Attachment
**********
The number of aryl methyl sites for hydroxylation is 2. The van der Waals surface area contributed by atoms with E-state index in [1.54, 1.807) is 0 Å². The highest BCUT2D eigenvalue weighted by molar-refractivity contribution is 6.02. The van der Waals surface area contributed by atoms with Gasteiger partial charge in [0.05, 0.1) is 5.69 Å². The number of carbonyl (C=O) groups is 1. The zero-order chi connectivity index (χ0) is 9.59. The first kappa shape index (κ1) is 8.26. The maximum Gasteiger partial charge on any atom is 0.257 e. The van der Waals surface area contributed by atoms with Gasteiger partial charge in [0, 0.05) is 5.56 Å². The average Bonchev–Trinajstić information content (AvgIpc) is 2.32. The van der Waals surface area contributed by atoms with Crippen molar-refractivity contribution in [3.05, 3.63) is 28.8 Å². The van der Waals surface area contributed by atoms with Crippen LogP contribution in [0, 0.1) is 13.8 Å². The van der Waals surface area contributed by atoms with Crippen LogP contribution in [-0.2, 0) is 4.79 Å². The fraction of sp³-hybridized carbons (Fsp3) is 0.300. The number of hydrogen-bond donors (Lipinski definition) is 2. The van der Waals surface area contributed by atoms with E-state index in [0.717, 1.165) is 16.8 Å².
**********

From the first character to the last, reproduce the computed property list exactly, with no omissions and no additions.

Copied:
The number of aryl methyl sites for hydroxylation is 2. The van der Waals surface area contributed by atoms with E-state index in [1.54, 1.807) is 0 Å². The highest BCUT2D eigenvalue weighted by molar-refractivity contribution is 6.02. The van der Waals surface area contributed by atoms with Gasteiger partial charge in [0.05, 0.1) is 5.69 Å². The number of carbonyl (C=O) groups is 1. The zero-order chi connectivity index (χ0) is 9.59. The first kappa shape index (κ1) is 8.26. The maximum Gasteiger partial charge on any atom is 0.257 e. The van der Waals surface area contributed by atoms with Gasteiger partial charge in [0, 0.05) is 5.56 Å². The average Bonchev–Trinajstić information content (AvgIpc) is 2.32. The van der Waals surface area contributed by atoms with Crippen molar-refractivity contribution in [3.05, 3.63) is 28.8 Å². The van der Waals surface area contributed by atoms with Crippen LogP contribution in [0, 0.1) is 13.8 Å². The van der Waals surface area contributed by atoms with Crippen LogP contribution in [-0.2, 0) is 4.79 Å². The fraction of sp³-hybridized carbons (Fsp3) is 0.300. The number of hydrogen-bond donors (Lipinski definition) is 2. The van der Waals surface area contributed by atoms with E-state index in [0.717, 1.165) is 16.8 Å².